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Property Repairs

When a tenant takes a new lease, it is essential that the extent of the repairing obligation is fully understood. All too often tenants are left with a huge bill for dilapidations which they had neither anticipated nor budgeted for. With this in mind, tenants should carefully consider their repairing obligation.

If the tenant is entering into a full repairing lease, with an obligation to “keep the Property in good repair and condition”, the tenant should be aware that this may require the tenant to actually improve the state and condition of the Property – even though the damage or disrepair has not been caused by them and existed prior to commencement of the lease.

To protect their interests, a tenant should look to limit their repairing obligation by reference to a schedule of condition within the lease. The schedule of condition would document the state and condition of the property immediately prior to the lease commencing and so any disrepair evidenced within the schedule, would not fall on the tenant to repair.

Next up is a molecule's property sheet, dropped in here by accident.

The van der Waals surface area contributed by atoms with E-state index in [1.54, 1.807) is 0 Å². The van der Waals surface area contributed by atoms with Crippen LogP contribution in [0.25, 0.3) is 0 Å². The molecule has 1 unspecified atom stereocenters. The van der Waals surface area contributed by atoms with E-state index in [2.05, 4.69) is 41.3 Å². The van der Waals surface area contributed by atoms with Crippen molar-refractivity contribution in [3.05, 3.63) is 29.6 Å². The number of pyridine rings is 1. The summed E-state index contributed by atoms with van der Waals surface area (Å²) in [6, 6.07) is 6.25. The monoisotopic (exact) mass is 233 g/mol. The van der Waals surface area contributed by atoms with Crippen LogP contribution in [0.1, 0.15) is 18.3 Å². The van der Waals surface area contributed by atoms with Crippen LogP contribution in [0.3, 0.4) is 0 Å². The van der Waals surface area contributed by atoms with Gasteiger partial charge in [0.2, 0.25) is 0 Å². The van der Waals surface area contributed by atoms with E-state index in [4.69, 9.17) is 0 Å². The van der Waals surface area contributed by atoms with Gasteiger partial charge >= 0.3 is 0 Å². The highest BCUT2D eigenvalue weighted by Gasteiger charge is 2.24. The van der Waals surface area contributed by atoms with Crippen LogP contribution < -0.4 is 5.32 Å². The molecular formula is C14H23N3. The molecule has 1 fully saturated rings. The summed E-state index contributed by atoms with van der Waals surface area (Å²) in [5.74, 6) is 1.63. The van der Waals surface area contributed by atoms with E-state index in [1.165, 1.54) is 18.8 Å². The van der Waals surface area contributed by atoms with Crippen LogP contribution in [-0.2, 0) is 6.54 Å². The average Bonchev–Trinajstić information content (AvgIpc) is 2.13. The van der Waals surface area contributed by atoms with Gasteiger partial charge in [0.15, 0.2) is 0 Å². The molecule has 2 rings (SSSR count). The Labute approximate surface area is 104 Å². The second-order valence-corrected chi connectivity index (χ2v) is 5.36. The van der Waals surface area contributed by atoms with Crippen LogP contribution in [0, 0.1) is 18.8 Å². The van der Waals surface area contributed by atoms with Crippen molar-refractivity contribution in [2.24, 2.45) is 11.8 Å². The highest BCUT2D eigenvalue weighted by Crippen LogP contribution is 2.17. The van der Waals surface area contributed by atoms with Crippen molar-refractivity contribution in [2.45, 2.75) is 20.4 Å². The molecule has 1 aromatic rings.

If the landlord refuses to limit the repair obligation in such a manner, then the tenant should take steps to fully investigate the state of repair of the building and consider instructing a surveyor to identify any potential issues. If any issues are identified then it may be possible to negotiate with the landlord to specifically exclude certain parts of the property from the repair obligation.

Given that the potential costs of repairing a property can be high, it is sensible to consider obtaining legal advice to fully understand the extent of the repairing obligation and, where appropriate, take steps to limit this.

For advice on landlord obligations and tenant rights please contact Kate Pritchard at

Kate Pritchard

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